Taliban looking for legitimacy and recognition by the West as Pakistan exults at India’s discomfiture

Russia, China, Turkey and Pakistan have kept their embassies in Kabul open unlike the US, who had not recognized the first Taliban government in 1996. Will they do so now is the question?

Taliban looking for legitimacy and recognition by the West as Pakistan exults at India’s discomfiture
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Muzamal Suharwardy, Lahore

Taliban has taken over Kabul and the whole of Afghanistan. Afghan President Ashraf Ghani along with his close aides has fled to Tajikistan. However, senior leaders like Abdullah Abdullah, Hamid Karzai and others are still in Kabul. Ex-President Hamid Karzai has announced a transitional committee to run the affairs of the country along with Gulbadeen Hikmatyar.

It has taken the Taliban a little over a month to take over Afghanistan after the Americans deserted Bagram in the middle of the night. There was little or no resistance. Afghan forces surrendered everywhere to Taliban. Those who did not surrender, either fled from the country or were taken into custody by Taliban. General Dostum, who tried to put up some resistance at Herat, fled to Uzbekistan with his aides when defeat became imminent.

Islamabad is expectedly rejoicing. Islamabad was never happy with Ashraf Ghani for his pro-India stance. Taliban are deemed to be Islamabad’s boys. There is therefore a sense of jubilation in Islamabad. Although Islamabad is trying to look nonchalant and neutral, its love for Taliban is evident. There is a feel of victory. Islamabad is happy as they feel they have been successful in weeding out Indian influence from Afghanistan.

The only question haunting both Pakistan and Taliban, is legitimacy. They have conquered Afghanistan with very little casualty as they had done in 1996 when the first Taliban Government was formed. But the government was not recognized by the West. Will the West recognise them this time? How will the Taliban regain legitimacy and overcome its terrible reputation is something that will define the future.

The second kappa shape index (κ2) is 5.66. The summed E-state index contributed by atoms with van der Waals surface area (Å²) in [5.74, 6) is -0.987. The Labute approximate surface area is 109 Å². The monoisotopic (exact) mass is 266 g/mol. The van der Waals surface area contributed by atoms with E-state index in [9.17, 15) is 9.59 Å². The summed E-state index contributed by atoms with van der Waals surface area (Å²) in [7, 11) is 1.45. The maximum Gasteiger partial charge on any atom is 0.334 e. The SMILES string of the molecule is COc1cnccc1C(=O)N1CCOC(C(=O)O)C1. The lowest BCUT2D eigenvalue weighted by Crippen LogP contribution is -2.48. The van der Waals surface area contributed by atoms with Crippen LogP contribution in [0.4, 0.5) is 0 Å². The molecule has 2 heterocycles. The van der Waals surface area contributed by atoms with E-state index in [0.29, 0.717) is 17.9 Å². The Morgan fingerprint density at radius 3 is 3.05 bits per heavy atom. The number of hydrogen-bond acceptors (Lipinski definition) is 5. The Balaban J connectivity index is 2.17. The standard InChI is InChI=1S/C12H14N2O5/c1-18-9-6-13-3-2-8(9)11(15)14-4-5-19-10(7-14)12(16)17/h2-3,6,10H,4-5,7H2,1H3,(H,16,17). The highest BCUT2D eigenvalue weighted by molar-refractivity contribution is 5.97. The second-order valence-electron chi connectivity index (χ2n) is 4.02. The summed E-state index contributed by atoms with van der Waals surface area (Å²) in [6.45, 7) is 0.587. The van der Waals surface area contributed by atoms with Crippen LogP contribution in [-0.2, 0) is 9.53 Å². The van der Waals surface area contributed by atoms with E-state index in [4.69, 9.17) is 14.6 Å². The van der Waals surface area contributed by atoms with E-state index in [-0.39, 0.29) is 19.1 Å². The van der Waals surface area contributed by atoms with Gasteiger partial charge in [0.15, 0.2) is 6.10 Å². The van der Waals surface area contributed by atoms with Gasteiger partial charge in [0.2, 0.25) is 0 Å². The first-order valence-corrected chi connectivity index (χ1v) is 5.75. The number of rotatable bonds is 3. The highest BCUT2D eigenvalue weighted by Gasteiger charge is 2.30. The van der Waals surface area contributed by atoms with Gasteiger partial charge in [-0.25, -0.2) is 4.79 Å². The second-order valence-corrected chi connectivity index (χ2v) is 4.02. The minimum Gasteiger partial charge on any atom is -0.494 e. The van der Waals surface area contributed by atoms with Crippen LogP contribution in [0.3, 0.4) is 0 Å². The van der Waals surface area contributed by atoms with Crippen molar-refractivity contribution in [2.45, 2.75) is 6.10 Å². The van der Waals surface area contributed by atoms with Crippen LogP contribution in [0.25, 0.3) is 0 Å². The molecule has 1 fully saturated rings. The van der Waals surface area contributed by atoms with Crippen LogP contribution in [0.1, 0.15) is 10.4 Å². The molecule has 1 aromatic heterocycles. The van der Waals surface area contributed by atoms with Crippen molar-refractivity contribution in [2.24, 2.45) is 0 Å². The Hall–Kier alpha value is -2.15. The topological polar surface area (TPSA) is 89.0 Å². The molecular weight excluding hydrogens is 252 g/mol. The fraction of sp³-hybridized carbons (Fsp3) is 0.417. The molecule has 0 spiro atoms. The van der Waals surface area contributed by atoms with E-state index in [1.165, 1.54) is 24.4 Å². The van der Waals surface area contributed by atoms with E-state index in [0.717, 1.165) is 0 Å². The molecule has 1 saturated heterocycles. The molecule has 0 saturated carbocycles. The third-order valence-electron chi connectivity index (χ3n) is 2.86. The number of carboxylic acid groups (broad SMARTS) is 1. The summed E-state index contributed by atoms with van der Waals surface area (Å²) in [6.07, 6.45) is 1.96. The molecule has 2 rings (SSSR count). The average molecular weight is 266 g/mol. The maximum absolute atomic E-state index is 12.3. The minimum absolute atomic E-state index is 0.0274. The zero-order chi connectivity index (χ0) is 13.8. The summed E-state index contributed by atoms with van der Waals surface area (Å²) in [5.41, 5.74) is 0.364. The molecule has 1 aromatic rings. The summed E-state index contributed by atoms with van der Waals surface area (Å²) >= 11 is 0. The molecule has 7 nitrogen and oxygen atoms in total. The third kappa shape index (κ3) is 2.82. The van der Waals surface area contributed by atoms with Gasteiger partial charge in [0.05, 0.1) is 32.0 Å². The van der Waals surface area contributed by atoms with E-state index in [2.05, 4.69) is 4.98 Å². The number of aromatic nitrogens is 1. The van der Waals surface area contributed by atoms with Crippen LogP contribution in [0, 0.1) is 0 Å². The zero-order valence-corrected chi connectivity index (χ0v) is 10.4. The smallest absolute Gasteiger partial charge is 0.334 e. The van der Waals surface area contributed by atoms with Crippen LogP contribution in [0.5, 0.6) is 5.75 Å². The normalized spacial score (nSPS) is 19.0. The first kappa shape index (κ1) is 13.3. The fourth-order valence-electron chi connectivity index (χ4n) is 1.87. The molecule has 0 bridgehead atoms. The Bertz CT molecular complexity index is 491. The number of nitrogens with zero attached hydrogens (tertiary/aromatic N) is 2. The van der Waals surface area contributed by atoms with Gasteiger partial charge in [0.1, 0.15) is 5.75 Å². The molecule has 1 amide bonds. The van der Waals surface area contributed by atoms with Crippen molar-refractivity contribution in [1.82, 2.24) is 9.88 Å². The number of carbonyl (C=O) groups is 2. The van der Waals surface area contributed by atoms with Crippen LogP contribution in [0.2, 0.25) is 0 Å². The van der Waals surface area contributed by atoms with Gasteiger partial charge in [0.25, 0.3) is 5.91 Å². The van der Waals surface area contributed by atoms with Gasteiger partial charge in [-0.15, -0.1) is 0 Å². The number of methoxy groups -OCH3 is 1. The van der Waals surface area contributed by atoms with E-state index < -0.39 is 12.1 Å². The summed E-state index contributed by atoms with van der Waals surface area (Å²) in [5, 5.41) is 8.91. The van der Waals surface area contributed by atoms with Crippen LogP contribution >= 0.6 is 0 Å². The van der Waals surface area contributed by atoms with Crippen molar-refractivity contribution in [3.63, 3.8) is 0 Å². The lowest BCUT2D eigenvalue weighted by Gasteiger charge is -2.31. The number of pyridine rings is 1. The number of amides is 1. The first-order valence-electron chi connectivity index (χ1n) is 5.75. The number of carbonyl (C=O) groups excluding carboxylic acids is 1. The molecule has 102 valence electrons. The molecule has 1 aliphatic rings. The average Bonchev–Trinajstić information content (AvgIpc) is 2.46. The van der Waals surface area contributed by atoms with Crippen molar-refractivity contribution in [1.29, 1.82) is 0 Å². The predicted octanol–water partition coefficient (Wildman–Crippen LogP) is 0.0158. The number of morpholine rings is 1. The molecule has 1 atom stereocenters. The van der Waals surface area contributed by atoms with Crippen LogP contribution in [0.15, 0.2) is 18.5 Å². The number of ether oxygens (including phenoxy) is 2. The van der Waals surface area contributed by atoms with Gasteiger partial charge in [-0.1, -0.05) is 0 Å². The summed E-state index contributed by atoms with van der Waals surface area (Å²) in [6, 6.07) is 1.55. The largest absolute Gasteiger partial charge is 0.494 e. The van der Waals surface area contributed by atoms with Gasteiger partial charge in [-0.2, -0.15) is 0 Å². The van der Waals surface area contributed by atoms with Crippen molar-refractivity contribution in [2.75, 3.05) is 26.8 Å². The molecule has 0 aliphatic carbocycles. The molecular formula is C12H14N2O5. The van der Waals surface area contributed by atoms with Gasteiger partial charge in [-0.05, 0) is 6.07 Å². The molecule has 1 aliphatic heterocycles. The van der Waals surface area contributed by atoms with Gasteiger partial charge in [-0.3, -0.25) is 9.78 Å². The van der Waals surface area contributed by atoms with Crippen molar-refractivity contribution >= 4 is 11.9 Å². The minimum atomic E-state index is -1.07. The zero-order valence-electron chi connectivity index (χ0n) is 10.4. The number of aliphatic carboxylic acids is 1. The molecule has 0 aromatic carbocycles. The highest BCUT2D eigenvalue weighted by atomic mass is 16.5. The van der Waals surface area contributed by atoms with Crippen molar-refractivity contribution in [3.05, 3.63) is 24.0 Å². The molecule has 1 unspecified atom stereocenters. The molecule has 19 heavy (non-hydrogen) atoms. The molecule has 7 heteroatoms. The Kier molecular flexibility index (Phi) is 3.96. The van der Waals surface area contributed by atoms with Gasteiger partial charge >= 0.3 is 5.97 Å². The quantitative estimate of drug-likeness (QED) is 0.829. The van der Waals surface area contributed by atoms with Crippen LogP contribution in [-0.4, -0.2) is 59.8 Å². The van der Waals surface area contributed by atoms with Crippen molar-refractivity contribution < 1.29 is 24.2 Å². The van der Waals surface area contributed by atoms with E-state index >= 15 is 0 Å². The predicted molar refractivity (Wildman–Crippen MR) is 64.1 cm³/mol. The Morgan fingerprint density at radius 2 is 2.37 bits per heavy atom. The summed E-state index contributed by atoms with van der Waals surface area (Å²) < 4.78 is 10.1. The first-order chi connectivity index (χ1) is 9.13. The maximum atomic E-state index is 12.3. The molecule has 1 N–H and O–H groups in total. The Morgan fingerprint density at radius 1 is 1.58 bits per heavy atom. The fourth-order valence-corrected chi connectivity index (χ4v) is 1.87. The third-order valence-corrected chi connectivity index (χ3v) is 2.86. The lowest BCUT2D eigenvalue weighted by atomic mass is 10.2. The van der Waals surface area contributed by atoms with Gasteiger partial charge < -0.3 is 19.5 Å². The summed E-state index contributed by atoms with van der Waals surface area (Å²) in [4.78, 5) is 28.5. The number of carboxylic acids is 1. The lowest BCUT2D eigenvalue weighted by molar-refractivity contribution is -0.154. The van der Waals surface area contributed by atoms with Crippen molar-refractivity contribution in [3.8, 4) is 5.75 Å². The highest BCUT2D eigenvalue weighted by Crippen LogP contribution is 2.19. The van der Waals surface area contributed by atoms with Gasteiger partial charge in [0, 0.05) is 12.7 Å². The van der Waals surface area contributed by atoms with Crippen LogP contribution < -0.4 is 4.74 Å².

At the moment, most Western countries including the US have closed their embassies in Afghanistan. But Pakistan, Turkey, China and Russia have announced that their embassies will continue regular work in Kabul. Will they be recognizing Taliban Government Jointly? How or when will the US recognize the Taliban? Taliban are negotiating directly with the US. Both are in contact. There is no gap. US has neither condemned nor spoken against the Taliban so far. They are tight lipped. They did some air strikes to support Ashraf Ghani last week but they were symbolic as no big harm was inflicted to Taliban.

Who will be the next Head of Afghan Government is another question being asked. Taliban do not seem ready for sharing power. Mullah Ghani Baradar, who was once a prisoner of war of the US in Guantanamo Bay prison and thereafter kept in jail in Islamabad is expected to head the Taliban-led Afghan Government.


He is at the moment in Qatar. He visited Pakistan a few times in the last few months and was accorded the highest protocol.

A new Game is about to begin in Afghanistan.

(The writer is a commentator based in Lahore. Views are personal)

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